EU still deadlocked on blacklisting Hezbollah

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European Union nations failed to come to a decision to add the military wing of Hezbollah to the bloc’s list of international terrorist groups despite fresh talks on the issue, diplomatic sources told AFP on Thursday.

At a meeting called on Wednesday at Britain’s behest, the second this month, experts from the 27-nation bloc failed to reach a unanimous decision to blacklist Lebanon’s powerful Shiite group, the sources said.

Diplomats speaking on condition of anonymity said Austria and the Czech Republic opposed the move to add the Shiite militia to the dozen people and score of groups currently on the EU terrorist list -- including Hamas and Colombia's FARC guerrillas -- who are subject to an asset freeze.

Concerns over Hezbollah have mounted in Europe since an attack last year on Israeli tourists in Bulgaria which Sofia blamed on Hezbollah. In March, a Cyprus court sentenced a Hezbollah member to four years behind bars for planning attacks there.

Hezbollah has also plunged into the Syrian conflict in recent months, sending fighters to help President Bashar al-Assad’s forces in battles against rebel forces.

After months of hesitation, EU counter-terror specialists first met on the issue on June 4 but failed to reach unanimity on blacklisting Hezbollah after objections from several countries.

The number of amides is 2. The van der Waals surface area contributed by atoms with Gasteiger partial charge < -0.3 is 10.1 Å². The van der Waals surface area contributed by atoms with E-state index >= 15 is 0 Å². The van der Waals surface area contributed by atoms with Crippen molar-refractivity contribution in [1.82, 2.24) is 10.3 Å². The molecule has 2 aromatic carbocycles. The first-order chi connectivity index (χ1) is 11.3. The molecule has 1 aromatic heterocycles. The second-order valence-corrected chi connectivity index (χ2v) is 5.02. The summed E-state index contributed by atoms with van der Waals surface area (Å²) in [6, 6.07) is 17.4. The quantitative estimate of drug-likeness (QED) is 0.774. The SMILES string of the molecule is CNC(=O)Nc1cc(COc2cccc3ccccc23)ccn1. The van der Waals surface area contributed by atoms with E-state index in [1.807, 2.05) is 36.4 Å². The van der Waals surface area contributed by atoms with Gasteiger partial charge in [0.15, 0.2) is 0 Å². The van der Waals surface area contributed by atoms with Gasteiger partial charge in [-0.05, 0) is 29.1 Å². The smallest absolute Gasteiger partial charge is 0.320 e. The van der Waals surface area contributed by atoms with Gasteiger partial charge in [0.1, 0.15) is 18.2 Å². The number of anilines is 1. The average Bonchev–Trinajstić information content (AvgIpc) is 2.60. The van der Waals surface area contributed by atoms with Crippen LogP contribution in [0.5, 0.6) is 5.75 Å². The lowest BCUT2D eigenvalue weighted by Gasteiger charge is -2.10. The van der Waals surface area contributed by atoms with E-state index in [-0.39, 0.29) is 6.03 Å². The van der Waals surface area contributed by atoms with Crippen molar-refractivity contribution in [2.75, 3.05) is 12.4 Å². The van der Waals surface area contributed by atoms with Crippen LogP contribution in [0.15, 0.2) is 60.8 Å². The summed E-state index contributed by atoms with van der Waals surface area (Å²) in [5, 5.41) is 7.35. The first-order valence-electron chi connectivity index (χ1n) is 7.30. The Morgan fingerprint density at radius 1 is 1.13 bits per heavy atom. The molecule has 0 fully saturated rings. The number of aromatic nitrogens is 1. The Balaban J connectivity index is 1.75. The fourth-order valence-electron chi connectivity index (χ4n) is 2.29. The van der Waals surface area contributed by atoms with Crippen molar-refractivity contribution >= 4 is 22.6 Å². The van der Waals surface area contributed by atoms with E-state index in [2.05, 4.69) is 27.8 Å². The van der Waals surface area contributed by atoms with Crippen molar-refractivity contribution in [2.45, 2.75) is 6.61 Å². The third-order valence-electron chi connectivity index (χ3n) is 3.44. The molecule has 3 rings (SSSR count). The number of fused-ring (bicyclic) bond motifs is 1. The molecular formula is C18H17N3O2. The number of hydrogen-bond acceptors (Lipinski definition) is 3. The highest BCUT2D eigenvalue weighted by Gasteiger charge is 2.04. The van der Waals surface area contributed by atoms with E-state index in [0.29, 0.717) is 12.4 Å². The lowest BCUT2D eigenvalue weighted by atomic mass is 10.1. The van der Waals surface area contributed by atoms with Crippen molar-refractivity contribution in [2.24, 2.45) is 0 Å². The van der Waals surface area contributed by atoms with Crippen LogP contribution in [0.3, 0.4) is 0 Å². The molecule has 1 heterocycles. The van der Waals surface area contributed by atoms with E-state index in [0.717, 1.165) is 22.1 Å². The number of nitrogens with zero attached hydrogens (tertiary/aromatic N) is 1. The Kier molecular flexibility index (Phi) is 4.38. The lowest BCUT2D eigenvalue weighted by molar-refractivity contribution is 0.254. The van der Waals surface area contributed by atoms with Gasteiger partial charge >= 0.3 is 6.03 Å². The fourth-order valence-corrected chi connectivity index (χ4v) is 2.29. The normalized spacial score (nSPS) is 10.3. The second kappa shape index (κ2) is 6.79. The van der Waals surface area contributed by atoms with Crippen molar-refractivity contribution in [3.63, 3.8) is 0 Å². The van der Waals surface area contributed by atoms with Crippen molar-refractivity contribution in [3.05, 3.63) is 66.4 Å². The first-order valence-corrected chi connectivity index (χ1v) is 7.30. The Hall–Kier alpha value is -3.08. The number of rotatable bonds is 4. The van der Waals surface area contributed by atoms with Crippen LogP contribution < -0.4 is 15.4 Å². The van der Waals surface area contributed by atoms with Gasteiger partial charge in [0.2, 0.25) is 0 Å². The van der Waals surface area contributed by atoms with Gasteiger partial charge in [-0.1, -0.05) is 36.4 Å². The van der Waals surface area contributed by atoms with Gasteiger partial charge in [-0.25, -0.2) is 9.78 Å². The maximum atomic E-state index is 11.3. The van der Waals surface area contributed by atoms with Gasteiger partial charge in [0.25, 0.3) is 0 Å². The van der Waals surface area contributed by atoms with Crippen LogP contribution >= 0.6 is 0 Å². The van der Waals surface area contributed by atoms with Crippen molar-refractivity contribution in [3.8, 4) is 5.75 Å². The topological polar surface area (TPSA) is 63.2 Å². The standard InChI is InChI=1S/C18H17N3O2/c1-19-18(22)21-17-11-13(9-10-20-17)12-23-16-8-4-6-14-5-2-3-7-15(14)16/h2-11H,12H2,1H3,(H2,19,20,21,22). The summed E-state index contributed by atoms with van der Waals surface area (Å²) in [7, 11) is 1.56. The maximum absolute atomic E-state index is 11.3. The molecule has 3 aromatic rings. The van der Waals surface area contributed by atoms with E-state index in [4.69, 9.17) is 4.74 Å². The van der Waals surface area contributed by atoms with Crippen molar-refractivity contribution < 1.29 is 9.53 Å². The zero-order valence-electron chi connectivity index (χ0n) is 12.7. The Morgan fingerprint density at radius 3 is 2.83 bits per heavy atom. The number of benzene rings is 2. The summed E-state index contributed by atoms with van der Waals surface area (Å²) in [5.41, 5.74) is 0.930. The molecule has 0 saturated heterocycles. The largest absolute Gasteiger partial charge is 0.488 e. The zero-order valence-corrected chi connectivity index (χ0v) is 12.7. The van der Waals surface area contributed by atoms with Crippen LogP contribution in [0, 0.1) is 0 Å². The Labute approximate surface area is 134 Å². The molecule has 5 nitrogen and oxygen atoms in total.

France, Germany and the Netherlands have backed Britain in seeking to add Hezbollah to the list.

But EU diplomats said opponents fear such a move could destabilise politically fragile Lebanon, where Hezbollah is in government, and would be hard to implement due to the difficulty of distinguishing between its political and military wings.

The closed-door talks took place within a committee known as CP931 after the EU’s “common position” 931, setting up the bloc’s terrorist blacklist. It meets regularly to oversee the EU list.

Hezbollah has been on a US terror blacklist since 1995 after a series of anti-American attacks, including the bombing of the US embassy and Marine barracks in Beirut in the 1980s.

Currently, Britain and the Netherlands are the only EU nations to have placed Hezbollah on their lists of terrorist groups.

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